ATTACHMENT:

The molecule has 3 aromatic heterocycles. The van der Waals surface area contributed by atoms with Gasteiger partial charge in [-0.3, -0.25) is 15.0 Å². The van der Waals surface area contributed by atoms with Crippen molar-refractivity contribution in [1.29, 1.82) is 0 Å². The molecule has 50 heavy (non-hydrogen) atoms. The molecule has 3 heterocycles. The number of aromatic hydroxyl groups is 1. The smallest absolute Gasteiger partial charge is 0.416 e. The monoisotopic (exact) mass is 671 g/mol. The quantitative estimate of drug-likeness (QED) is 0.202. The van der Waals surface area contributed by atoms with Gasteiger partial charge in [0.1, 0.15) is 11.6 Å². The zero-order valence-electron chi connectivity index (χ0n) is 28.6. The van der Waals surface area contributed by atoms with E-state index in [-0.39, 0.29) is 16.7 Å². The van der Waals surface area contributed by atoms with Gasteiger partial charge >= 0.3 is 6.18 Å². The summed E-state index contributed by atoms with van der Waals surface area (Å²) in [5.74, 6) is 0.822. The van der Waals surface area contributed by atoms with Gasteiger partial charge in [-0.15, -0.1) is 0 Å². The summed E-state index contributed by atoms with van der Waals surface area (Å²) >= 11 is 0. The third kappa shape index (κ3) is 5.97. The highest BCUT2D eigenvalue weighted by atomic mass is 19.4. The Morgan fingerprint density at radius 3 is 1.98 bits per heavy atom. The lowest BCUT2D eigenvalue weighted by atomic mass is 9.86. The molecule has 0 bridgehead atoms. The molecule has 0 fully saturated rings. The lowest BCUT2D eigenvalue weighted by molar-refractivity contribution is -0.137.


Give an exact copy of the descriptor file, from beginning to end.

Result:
The molecule has 3 aromatic heterocycles. The van der Waals surface area contributed by atoms with Gasteiger partial charge in [-0.3, -0.25) is 15.0 Å². The van der Waals surface area contributed by atoms with Crippen molar-refractivity contribution in [1.29, 1.82) is 0 Å². The molecule has 50 heavy (non-hydrogen) atoms. The molecule has 3 heterocycles. The number of aromatic hydroxyl groups is 1. The smallest absolute Gasteiger partial charge is 0.416 e. The monoisotopic (exact) mass is 671 g/mol. The quantitative estimate of drug-likeness (QED) is 0.202. The van der Waals surface area contributed by atoms with Gasteiger partial charge in [0.1, 0.15) is 11.6 Å². The zero-order valence-electron chi connectivity index (χ0n) is 28.6. The van der Waals surface area contributed by atoms with E-state index in [-0.39, 0.29) is 16.7 Å². The van der Waals surface area contributed by atoms with Gasteiger partial charge >= 0.3 is 6.18 Å². The summed E-state index contributed by atoms with van der Waals surface area (Å²) in [5.74, 6) is 0.822. The van der Waals surface area contributed by atoms with Gasteiger partial charge in [-0.15, -0.1) is 0 Å². The summed E-state index contributed by atoms with van der Waals surface area (Å²) >= 11 is 0. The third kappa shape index (κ3) is 5.97. The highest BCUT2D eigenvalue weighted by atomic mass is 19.4. The Morgan fingerprint density at radius 3 is 1.98 bits per heavy atom. The lowest BCUT2D eigenvalue weighted by atomic mass is 9.86. The molecule has 0 bridgehead atoms. The molecule has 0 fully saturated rings. The lowest BCUT2D eigenvalue weighted by molar-refractivity contribution is -0.137.